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<p>Presents a novel approach to the problem of illumination planning for robust object recognition in structured environments. Given a set of objects, the goal is to determine the illumination for which the objects are most distinguishable in appearance from each other. Correlation is used as a measure of similarity between objects. For each object, a large number of images is automatically obtained by varying the pose and the illumination direction. Images of all objects together constitute the planning image set. The planning set is compressed using the Karhunen-Loeve transform to obtain a low-dimensional subspace, called the eigenspace. For each illumination direction, objects are represented as parametrized manifolds in the eigenspace. The minimum distance between the manifolds of two objects represents the similarity between the objects in the correlation sense. The optimal source direction is therefore the one that maximizes the shortest distance between the object manifolds. Several experiments have been conducted using real objects. The results produced by the illumination planner have been used to enhance the performance of an object recognition system.</p>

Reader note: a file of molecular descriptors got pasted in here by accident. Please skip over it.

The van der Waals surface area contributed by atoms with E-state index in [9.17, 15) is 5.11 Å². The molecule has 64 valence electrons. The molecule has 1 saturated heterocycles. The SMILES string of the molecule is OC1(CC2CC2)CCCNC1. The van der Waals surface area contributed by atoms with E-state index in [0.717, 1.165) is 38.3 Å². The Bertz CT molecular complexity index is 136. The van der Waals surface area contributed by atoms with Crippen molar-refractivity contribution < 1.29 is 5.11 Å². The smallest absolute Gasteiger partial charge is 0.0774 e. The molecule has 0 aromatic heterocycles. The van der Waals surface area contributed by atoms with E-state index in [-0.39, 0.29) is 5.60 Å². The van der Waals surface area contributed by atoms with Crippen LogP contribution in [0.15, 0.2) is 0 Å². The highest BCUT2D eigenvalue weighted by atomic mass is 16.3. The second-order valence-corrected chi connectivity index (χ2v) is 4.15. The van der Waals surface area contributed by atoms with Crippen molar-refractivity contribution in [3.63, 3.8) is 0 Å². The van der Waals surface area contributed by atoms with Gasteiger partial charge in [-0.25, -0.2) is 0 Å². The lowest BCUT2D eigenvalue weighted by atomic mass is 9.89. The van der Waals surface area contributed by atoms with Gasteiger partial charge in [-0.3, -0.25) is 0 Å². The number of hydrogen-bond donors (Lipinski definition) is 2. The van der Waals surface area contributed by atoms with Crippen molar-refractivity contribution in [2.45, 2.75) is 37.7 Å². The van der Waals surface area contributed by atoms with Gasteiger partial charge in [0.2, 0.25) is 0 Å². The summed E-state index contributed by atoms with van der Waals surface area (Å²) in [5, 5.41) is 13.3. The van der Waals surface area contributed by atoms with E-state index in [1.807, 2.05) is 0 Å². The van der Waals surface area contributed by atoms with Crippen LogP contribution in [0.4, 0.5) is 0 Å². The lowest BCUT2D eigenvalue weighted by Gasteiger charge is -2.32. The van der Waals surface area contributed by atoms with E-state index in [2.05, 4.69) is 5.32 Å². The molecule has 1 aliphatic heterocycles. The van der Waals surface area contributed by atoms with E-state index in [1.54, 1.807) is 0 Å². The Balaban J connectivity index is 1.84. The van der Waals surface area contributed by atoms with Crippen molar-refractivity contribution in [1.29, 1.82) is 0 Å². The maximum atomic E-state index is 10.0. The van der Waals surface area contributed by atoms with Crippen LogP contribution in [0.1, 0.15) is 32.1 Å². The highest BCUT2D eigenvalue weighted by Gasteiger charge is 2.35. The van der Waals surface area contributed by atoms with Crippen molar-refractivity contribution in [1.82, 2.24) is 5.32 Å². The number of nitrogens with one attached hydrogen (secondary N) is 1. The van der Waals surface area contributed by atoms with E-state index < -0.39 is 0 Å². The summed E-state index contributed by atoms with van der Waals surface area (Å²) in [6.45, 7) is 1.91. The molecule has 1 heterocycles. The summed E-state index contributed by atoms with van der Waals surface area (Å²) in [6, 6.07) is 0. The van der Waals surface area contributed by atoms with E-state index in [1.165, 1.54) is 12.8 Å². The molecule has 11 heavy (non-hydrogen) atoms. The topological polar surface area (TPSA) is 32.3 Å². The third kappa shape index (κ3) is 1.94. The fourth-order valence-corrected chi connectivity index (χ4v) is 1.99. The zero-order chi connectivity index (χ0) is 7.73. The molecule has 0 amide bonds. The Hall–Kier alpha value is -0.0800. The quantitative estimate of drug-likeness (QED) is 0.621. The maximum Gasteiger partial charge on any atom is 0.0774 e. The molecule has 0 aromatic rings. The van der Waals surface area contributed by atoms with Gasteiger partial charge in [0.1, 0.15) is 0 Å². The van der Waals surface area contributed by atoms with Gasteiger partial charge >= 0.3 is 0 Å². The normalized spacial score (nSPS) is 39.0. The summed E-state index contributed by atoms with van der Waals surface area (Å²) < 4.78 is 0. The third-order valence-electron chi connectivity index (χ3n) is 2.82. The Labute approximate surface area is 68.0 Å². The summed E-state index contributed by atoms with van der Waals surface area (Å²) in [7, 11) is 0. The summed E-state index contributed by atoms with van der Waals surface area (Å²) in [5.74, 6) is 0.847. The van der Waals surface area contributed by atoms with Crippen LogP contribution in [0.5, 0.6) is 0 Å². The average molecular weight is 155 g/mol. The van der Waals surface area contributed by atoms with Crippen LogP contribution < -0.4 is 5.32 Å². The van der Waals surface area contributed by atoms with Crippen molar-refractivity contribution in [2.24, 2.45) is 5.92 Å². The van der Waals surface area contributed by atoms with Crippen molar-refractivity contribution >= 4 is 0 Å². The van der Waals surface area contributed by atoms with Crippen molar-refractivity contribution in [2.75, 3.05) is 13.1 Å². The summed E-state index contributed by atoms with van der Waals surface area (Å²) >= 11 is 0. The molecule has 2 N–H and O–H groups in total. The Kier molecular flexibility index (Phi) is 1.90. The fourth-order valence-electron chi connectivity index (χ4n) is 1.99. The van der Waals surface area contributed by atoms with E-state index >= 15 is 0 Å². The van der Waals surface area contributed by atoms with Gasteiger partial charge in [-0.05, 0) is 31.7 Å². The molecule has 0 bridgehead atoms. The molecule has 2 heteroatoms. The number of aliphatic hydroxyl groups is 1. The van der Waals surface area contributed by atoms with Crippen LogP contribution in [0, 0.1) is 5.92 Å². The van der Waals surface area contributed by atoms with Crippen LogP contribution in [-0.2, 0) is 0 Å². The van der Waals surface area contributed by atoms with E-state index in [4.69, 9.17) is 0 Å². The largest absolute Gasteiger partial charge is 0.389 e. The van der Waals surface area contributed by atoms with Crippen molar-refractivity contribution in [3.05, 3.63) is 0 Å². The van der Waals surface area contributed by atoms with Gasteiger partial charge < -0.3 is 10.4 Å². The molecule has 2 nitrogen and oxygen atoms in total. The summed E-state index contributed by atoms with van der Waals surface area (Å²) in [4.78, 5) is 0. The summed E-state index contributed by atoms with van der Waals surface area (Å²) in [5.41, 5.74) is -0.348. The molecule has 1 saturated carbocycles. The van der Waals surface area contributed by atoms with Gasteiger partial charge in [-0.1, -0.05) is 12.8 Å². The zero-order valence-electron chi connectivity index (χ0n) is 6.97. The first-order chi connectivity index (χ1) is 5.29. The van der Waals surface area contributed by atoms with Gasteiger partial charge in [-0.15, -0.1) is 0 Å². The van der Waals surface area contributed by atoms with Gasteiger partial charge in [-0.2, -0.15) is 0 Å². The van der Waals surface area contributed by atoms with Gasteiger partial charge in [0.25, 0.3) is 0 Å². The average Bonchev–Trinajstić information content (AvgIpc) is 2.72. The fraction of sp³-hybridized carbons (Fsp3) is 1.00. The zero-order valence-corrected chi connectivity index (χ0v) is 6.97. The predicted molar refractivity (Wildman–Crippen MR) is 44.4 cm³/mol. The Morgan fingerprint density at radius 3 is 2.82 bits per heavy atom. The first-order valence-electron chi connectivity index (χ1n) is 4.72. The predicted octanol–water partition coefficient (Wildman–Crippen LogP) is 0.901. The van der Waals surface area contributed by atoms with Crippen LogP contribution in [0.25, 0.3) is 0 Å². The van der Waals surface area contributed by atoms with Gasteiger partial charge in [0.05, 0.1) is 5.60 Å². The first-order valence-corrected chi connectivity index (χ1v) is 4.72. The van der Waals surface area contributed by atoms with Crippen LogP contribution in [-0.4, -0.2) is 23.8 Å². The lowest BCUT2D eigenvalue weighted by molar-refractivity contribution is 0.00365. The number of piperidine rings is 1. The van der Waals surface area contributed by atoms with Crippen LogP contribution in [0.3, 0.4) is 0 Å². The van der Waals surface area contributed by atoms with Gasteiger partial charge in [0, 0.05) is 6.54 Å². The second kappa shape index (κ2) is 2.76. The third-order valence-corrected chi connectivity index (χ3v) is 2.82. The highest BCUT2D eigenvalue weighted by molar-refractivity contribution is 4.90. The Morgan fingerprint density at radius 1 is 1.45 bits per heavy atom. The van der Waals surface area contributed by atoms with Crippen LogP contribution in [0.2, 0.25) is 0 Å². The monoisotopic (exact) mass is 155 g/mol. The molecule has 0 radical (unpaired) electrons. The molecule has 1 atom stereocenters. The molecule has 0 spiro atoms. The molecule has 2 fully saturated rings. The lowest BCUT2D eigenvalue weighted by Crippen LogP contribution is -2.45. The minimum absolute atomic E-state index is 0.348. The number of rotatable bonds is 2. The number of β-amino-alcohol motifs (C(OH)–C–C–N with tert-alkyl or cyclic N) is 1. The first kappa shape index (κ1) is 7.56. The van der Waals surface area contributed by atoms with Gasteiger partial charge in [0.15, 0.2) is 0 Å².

object recognition; lighting; planning; brightness; correlation methods; correlation theory; data compression; image coding; eigenvalues and eigenfunctions; transforms; illumination planning; robust object recognition; parametric eigenspaces; structured environments; distinguishability; correlation; similarity measure; illumination direction; planning image set compression; Karhunen-Loeve transform; low-dimensional subspace; parametrized manifolds; minimum distance; optimal source direction; image compression; principal component analysis; appearance matching; parametric appearance representation; pose invariance

S. Nayar and H. Murase, "Illumination Planning for Object Recognition Using Parametric Eigenspaces," in IEEE Transactions on Pattern Analysis & Machine Intelligence, vol. 16, no. , pp. 1219-1227, 1994.
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